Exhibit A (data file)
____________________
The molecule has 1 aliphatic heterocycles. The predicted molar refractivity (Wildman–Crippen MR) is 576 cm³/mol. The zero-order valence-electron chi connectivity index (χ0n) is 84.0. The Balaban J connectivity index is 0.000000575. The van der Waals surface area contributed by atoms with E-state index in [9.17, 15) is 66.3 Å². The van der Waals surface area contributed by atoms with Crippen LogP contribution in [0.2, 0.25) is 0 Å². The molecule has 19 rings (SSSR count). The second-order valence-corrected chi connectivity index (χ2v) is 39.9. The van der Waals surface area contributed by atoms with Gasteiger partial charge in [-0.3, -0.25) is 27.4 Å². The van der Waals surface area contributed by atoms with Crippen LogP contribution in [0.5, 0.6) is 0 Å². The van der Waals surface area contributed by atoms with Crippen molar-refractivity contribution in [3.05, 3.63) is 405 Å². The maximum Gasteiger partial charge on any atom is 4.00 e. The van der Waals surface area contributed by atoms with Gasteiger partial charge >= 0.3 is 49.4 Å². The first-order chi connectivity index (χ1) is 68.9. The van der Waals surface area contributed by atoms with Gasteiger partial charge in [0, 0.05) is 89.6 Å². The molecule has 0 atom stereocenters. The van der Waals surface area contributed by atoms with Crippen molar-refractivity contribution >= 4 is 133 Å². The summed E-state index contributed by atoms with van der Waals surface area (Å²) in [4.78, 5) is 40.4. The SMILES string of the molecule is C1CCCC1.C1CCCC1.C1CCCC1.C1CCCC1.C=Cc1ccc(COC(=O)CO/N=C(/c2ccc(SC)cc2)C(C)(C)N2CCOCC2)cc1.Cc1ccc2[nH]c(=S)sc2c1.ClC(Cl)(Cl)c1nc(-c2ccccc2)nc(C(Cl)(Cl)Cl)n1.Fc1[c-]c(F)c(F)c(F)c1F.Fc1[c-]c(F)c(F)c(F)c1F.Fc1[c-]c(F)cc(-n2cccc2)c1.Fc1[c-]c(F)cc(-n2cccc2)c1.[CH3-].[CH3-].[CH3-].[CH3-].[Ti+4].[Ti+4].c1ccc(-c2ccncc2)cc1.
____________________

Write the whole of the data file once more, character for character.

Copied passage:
The molecule has 1 aliphatic heterocycles. The predicted molar refractivity (Wildman–Crippen MR) is 576 cm³/mol. The zero-order valence-electron chi connectivity index (χ0n) is 84.0. The Balaban J connectivity index is 0.000000575. The van der Waals surface area contributed by atoms with E-state index in [9.17, 15) is 66.3 Å². The van der Waals surface area contributed by atoms with Crippen LogP contribution in [0.2, 0.25) is 0 Å². The molecule has 19 rings (SSSR count). The second-order valence-corrected chi connectivity index (χ2v) is 39.9. The van der Waals surface area contributed by atoms with Gasteiger partial charge in [-0.3, -0.25) is 27.4 Å². The van der Waals surface area contributed by atoms with Crippen LogP contribution in [0.5, 0.6) is 0 Å². The van der Waals surface area contributed by atoms with Crippen molar-refractivity contribution in [3.05, 3.63) is 405 Å². The maximum Gasteiger partial charge on any atom is 4.00 e. The van der Waals surface area contributed by atoms with Gasteiger partial charge >= 0.3 is 49.4 Å². The first-order chi connectivity index (χ1) is 68.9. The van der Waals surface area contributed by atoms with Gasteiger partial charge in [0, 0.05) is 89.6 Å². The molecule has 0 atom stereocenters. The van der Waals surface area contributed by atoms with Crippen molar-refractivity contribution >= 4 is 133 Å². The summed E-state index contributed by atoms with van der Waals surface area (Å²) in [4.78, 5) is 40.4. The SMILES string of the molecule is C1CCCC1.C1CCCC1.C1CCCC1.C1CCCC1.C=Cc1ccc(COC(=O)CO/N=C(/c2ccc(SC)cc2)C(C)(C)N2CCOCC2)cc1.Cc1ccc2[nH]c(=S)sc2c1.ClC(Cl)(Cl)c1nc(-c2ccccc2)nc(C(Cl)(Cl)Cl)n1.Fc1[c-]c(F)c(F)c(F)c1F.Fc1[c-]c(F)c(F)c(F)c1F.Fc1[c-]c(F)cc(-n2cccc2)c1.Fc1[c-]c(F)cc(-n2cccc2)c1.[CH3-].[CH3-].[CH3-].[CH3-].[Ti+4].[Ti+4].c1ccc(-c2ccncc2)cc1.